Five Things to Know About Rod Streater

Posted Mar 14, 2016

The Chiefs added another piece to the offense

The Kansas City Chiefs continue to strengthen their roster in free agency, this time with the addition of former Oakland Raiders wide receiver Rod Streater.

Here are five things to know about the 6-foot-3, 216-pound receiver:

1. Undrafted, yet reliable

Streater signed with the Raiders as an undrafted free agent shortly after the 2012 NFL Draft. Despite not being drafted, Streater finished fourth on the team with 584 yards receiving, 39 catches and 3 touchdowns his rookie season.

In 2013, Streater led the team in receptions with 60, had 888 yards receiving and caught 4 touchdowns from three different Oakland quarterbacks: Terrelle Pryor, Matt Flynn and Matt McGloin.

A foot injury and illness during training camp limited Streater to just three games in 2014, and he recorded only one catch for 8 yards in 2015.

In three seasons with Oakland, Streater caught 109 passes for 1,564 yards and 8 touchdowns.

2. An eye for art

Growing up, Streater often found himself doodling in the corners of his schoolbooks. The hobby turned into an appreciation of the culture, and he ultimately decided to pursue art courses in college.

Streater is currently studying to receive his bachelor’s degree in digital art and game animation at the Art Institute of Pittsburgh’s online program.

Not losing sight of his passion, the receiver enjoys drawing cartoons and hopes to create one of his own when his NFL career is over.

 3. “Where’s Streater?”

While pursuing his interest for art, Streater gained a desire to spread his talent through local youth.

In 2014, the Rod Streater Foundation and signature program, "Where's Streater? Catch Him Here, There and Everywhere" was created. The foundation’s goal is to provide opportunities for local children to experience various activities related to technology, culture and the arts, while also promoting healthy lifestyles.

“As a kid I always loved art,” he told the Press Democrat. “I just wanted to figure out how to introduce kids to art and interact with them, go on field trips or just hang out with them.”

The “Where’s Streater?” program takes local youth to places they may not typically have the opportunities to visit, such as Disney Interactive, the San Francisco Zoo and Oakland’s Chabot Space and Science Center.

“Some (athletes) just write a check,” he said. “I also want to interact with the kids and show them I’m a regular person.”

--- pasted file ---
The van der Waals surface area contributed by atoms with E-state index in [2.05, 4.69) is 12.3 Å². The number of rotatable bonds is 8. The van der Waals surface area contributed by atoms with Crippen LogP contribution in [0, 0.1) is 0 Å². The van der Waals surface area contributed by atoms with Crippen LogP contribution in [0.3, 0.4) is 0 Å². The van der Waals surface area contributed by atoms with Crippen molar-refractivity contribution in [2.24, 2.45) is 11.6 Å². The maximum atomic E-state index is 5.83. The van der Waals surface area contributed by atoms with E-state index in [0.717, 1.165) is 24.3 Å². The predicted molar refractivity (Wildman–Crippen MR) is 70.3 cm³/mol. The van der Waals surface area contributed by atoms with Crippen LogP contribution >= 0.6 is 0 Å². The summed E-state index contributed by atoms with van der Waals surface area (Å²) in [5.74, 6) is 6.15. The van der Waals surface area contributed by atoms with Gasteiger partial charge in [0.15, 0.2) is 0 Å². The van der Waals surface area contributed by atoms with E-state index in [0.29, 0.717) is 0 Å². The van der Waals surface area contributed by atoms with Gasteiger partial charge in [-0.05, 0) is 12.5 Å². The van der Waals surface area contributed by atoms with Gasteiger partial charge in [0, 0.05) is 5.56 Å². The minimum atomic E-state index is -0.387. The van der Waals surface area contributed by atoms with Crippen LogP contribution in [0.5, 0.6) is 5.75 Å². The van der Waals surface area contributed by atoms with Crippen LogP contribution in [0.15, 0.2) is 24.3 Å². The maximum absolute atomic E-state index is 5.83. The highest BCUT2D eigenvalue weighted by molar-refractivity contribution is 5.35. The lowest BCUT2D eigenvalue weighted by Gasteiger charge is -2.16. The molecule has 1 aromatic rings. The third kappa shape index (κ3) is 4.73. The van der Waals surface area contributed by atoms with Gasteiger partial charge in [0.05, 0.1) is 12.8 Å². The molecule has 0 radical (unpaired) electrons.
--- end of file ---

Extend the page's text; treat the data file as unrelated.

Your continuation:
4. Inspiration through a memory

During Week 3 of the 2014 season, Streater suffered a broken foot against in the game the New England Patriots, and he was placed on injured reserve for the year. Just weeks later, his mother, Darlene Streater, passed away after a battle with breast cancer.

Refusing to leave her memory forgotten, Streater became active through his foundation, raising money for cancer research and participating in the Making Strides Against Breast Cancer Fundraising Walk. His mother’s influence helped him strive to become a positive role model for young people.

“It’s been a growing process for me,” Streater explained to “Getting through a lot of adversity really made me stronger, and appreciate being here in the NFL. Just going through all that really helped me out with becoming a tougher person.”

“Team Streater” and “Where’s Streater?” are just two of many signature programs the Rod Streater Foundation embodies.

“Being able to give back whether you’re a superstar or not has been very humbling,” Streater said. “I feel like every NFL player has that platform to give back. I’m just blessed to be able to inspire people and be able to make an impact.”

 5. A leader on and off the field

Despite being limited to only one game last season, Streater, highly regarded in the locker room, embodied the importance of being a good teammate, earning the team's Ed Block Courage award.

The Ed Block Courage Award is an annual award presented to selected players in the NFL who are voted for by their teammates as role models of inspiration, sportsmanship, and courage. The award is named in memory of Ed Block, a humanitarian and trainer for the Baltimore Colts.

“I’ve always been a team guy. I’ve been on both sides, playing, and not playing,” Streater said. “I know how much the other receivers appreciate me, helping them out. I’m not going to be a bad teammate. That’s not who I am."

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